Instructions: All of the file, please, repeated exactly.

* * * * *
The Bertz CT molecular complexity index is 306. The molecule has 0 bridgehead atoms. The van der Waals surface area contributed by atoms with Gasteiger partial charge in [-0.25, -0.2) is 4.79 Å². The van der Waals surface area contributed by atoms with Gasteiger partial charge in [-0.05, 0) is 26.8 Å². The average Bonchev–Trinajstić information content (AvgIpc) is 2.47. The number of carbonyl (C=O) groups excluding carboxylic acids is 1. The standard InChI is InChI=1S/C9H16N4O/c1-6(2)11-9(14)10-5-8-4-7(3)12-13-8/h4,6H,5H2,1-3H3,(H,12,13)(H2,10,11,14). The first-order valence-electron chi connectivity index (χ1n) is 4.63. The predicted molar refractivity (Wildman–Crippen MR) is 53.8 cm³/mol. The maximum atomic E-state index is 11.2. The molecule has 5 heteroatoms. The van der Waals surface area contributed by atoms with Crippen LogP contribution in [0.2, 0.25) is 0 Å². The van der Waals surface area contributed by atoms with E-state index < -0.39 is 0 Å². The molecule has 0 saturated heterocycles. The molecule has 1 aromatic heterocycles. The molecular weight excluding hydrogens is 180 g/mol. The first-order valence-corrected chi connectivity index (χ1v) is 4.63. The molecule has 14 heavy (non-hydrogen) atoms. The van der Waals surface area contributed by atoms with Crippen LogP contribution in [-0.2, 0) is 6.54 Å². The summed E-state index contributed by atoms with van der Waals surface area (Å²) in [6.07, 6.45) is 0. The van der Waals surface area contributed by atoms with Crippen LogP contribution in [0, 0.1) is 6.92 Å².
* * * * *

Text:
The Bertz CT molecular complexity index is 306. The molecule has 0 bridgehead atoms. The van der Waals surface area contributed by atoms with Gasteiger partial charge in [-0.25, -0.2) is 4.79 Å². The van der Waals surface area contributed by atoms with Gasteiger partial charge in [-0.05, 0) is 26.8 Å². The average Bonchev–Trinajstić information content (AvgIpc) is 2.47. The number of carbonyl (C=O) groups excluding carboxylic acids is 1. The standard InChI is InChI=1S/C9H16N4O/c1-6(2)11-9(14)10-5-8-4-7(3)12-13-8/h4,6H,5H2,1-3H3,(H,12,13)(H2,10,11,14). The first-order valence-electron chi connectivity index (χ1n) is 4.63. The predicted molar refractivity (Wildman–Crippen MR) is 53.8 cm³/mol. The maximum atomic E-state index is 11.2. The molecule has 5 heteroatoms. The van der Waals surface area contributed by atoms with Crippen LogP contribution in [0.2, 0.25) is 0 Å². The van der Waals surface area contributed by atoms with E-state index < -0.39 is 0 Å². The molecule has 0 saturated heterocycles. The molecule has 1 aromatic heterocycles. The molecular weight excluding hydrogens is 180 g/mol. The first-order valence-corrected chi connectivity index (χ1v) is 4.63. The molecule has 14 heavy (non-hydrogen) atoms. The van der Waals surface area contributed by atoms with Crippen LogP contribution in [-0.2, 0) is 6.54 Å². The summed E-state index contributed by atoms with van der Waals surface area (Å²) in [6.07, 6.45) is 0. The van der Waals surface area contributed by atoms with Crippen LogP contribution in [0, 0.1) is 6.92 Å².